Anyway, Skiffy was also claiming that the crystal skulls were “alien artefacts” because everybody knows that the Mayans were incompetent idiots who couldn’t have built any of their cities/temples/etc on their own!
And, indeed, Skiffy got Richard Hoagland to connect the crystal skulls to there being life on Mars. Woohoo! Alien artefacts!
And now for something completely different… A reliable news source, the BBC says… here’s a shocker… They’re not alien artefacts!
Crystal skulls are the focus of the story in the latest Indiana Jones film.
But experts say examples held at the British Museum in London and the Smithsonian Institution in Washington DC are anything but genuine.
Their results show the skulls were made using tools not available to the ancient Aztecs or Mayans.
Researchers say the work, which is published in the Journal of Archaeological Science, should end decades of speculation over the origins of these controversial objects.
And it casts serious doubt over the authenticity of other crystal skulls held in collections around the world.
Apparently the markings on the skulls, when looked at through an electron microscope, show that the tool used was probably a rotary wheel, something that the Mayans most likely did not have.
Who made the skulls is still a mystery. But, in the case of the British Museum object, some point the finger of suspicion at a 19th Century French antiquities dealer called Eugene Boban.
“We assume that he bought it from, or had it made from [craftsmen] somewhere in Europe,” said Professor Freestone, a former deputy keeper of science and conservation at the British Museum.
Contemporary documents suggest Mr Boban was involved in selling at least two of the known crystal skulls – the one held in London and another in Paris.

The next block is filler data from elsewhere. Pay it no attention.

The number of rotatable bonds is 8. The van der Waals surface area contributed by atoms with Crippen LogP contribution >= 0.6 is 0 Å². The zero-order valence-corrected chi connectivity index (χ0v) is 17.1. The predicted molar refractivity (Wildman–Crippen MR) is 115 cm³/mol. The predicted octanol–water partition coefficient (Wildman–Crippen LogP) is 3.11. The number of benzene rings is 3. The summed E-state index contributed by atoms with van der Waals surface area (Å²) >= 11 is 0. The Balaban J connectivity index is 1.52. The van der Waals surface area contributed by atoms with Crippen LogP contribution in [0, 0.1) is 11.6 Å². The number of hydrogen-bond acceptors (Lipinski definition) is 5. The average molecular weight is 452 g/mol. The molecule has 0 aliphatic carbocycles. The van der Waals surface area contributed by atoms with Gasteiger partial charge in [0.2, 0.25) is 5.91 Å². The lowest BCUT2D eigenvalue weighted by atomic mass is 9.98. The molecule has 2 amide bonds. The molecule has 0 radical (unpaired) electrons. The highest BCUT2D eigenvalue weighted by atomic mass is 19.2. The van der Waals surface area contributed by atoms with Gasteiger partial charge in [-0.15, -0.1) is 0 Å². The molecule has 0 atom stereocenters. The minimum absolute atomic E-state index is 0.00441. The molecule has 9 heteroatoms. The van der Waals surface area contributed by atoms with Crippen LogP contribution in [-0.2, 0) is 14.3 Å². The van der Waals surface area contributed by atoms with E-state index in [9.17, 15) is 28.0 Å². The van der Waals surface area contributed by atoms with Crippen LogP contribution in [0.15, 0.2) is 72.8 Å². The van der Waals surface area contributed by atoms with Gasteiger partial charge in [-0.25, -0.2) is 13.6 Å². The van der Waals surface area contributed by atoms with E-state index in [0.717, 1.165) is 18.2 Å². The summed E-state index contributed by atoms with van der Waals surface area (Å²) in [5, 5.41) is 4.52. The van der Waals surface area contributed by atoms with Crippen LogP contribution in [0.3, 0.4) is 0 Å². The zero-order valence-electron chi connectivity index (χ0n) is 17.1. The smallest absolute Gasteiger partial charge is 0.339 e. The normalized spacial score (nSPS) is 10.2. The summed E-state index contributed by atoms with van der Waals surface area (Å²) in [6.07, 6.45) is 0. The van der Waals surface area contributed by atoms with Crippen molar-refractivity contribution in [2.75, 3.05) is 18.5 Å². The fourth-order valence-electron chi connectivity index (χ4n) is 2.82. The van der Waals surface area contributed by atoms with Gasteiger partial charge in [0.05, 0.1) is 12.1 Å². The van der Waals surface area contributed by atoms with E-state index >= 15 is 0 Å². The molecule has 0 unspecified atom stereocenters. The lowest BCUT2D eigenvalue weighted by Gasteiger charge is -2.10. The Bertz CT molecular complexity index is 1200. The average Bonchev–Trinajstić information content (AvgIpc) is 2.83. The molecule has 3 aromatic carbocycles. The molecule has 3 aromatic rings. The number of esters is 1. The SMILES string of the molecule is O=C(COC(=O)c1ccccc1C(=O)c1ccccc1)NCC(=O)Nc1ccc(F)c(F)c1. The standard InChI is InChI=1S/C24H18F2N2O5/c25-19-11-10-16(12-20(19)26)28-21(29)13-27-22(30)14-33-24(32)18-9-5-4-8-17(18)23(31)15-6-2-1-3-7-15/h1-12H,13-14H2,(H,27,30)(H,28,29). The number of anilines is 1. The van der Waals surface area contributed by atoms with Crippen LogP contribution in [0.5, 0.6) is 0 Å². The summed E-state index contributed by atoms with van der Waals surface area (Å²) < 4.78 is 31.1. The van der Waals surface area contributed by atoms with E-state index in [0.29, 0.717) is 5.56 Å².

The London skull was probably manufactured no more than a decade before being offered up for sale.
NPR also did a story on it for the opening of the Indiana Jones movie.
One thing the scientists have figured out is that the British Museum’s skull came from Boban, that mysterious French collector. In the late 1800s, he first described it as a piece of artwork. Then he began calling it an Aztec artifact, in an attempt, Sax says, to make it “more appealing in order to sell it.”
So, what are these things? Walsh says they’re not exactly “fakes” because they aren’t copies of anything.
“I don’t think there are any real ones,” she explains. “They’re really a kind of invented artifact. … Some person or some workshop was cranking them out and selling them to a European or North American audience, which is where they all wind up.”
Well, gosh! If I could find that on the Internet, surely the douche bags making this “documentary” could find it too.
Just how deluded are the network executives at Skiffy? I don’t know, but hey! Bull shit sells! Hope your distortion of science has you laughing all the way to the bank, Skiffy.